Thursday, October 14, 2010
chris guillebeau at barnes & noble, d.c., 10/13/2010
A couple of weeks ago Kris got a package in the mail from graphic designer Reese Spykerman. It was a book by a man named Chris Guillebeau boldly titled "The Art of Non-conformity", and Reese, who designed the cover graphics, was giving away a copy at her blog. In many ways, this little book could not have arrived at a better time, with my wife now making some seriously-considered career/life choices, with myself wanting to get more serious about my art, and with Mr. Guillebeau stopping by the nation's capital only a couple of weeks later, as part of his fifty state "Unconventional Book Tour".
I have to admit, I, in my wife's words, "hogged the book" as soon as it got out of the box. Perhaps it was the title which greatly appealed to me, or maybe it was the superbly designed cover, or a combination of both. Honestly, I don't recall hearing too much about Chris Guillebeau until we got the book, however, he's got quite a large and rapidly growing following, and deservedly so. After reading the book, then seeing Chris speak last night, I would simply describe him as a regular guy who chose to lead an extraordinary life. I emphasize the word "chose", because as he discusses in his book about finding your own path to happiness in life, things just don't fall into your lap. Chris emphasizes the importance of vision and work, and wisely managing your own time to get from point A - B, however the book itself is far more interesting than my own description here.
Hearing Chris speak last night at the Washington D.C. Barnes & Noble further reinforced a lot of crucial things Kris and I have been thinking about for some time now, and I was happy to see he opened the discussion up to the many folks who showed up. I couldn't recommend this book enough, to anyone for that matter. Inside you'll find a lot of inspiration and motivational tools for getting started on a path you've perhaps only dreamed about before. I will say, there is no silver bullet formula provided by Chris, however, so please don't expect any easy answers or simple solutions. What I enjoy most is Guillebeau's own personal story, and how he went from his younger days as an underpaid Fed Ex "box slinger" to a highly experienced world traveller, living a life of helping himself while helping others. If you find yourself in a dead-end job, wasting eight or more hours a day of your life away being miserable, I would say do not, for a second, hesitate to purchase and read this book. If you need a little (or big) kick in the rear to pursue a more fulfilling, creative path, this book is also for you. It's a very no bs, straight-forward, easy read, and an incredibly important, fascinating one to boot. Expect to see and hear a lot more about Chris in the near future. If you're in West Virginia, he'll be stopping by your way today (and he joked last night about only having one person saying she'll be there to see him), so go and show some love. In the meantime, Chris included a great quote in his book from Henry David Thoreau, in the first chapter "Sleepwalkers and the Living World": "Most men lead lives of quiet desperation and go to the grave with their song still in them. " I thought those were pretty profound words, and they set the tone for what the rest of the book was about. Please check it out!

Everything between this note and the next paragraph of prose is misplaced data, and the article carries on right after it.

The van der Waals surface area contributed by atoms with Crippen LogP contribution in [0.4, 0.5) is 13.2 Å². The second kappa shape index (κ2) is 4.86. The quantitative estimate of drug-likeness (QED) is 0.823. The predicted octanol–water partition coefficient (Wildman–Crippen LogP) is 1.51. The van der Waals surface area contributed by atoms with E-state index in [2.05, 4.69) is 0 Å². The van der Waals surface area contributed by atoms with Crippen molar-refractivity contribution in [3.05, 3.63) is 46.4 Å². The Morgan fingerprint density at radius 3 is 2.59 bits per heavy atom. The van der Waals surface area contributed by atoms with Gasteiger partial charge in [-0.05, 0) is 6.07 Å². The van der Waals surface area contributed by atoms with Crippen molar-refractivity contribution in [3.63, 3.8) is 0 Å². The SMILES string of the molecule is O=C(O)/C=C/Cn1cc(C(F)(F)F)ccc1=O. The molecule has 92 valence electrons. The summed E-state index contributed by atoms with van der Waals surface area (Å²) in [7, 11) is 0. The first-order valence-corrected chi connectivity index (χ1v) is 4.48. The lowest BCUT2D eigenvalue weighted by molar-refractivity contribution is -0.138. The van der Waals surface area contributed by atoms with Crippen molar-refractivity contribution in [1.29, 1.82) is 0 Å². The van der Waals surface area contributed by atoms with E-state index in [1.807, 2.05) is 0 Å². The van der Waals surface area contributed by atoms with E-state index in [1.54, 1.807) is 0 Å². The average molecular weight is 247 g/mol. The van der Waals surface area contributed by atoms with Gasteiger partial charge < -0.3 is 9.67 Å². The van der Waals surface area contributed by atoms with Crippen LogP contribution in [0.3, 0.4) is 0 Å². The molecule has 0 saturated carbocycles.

One last thing, I'd like to give a shout to D.C.'s "Ollie's Trolley", who make a mean veggie burger & fries. It was nice to sit and grab a bite after fighting some nasty, crazy city traffic yesterday. Drop by this great little restaurant if you're in the area. It's right across from the Barnes & Noble.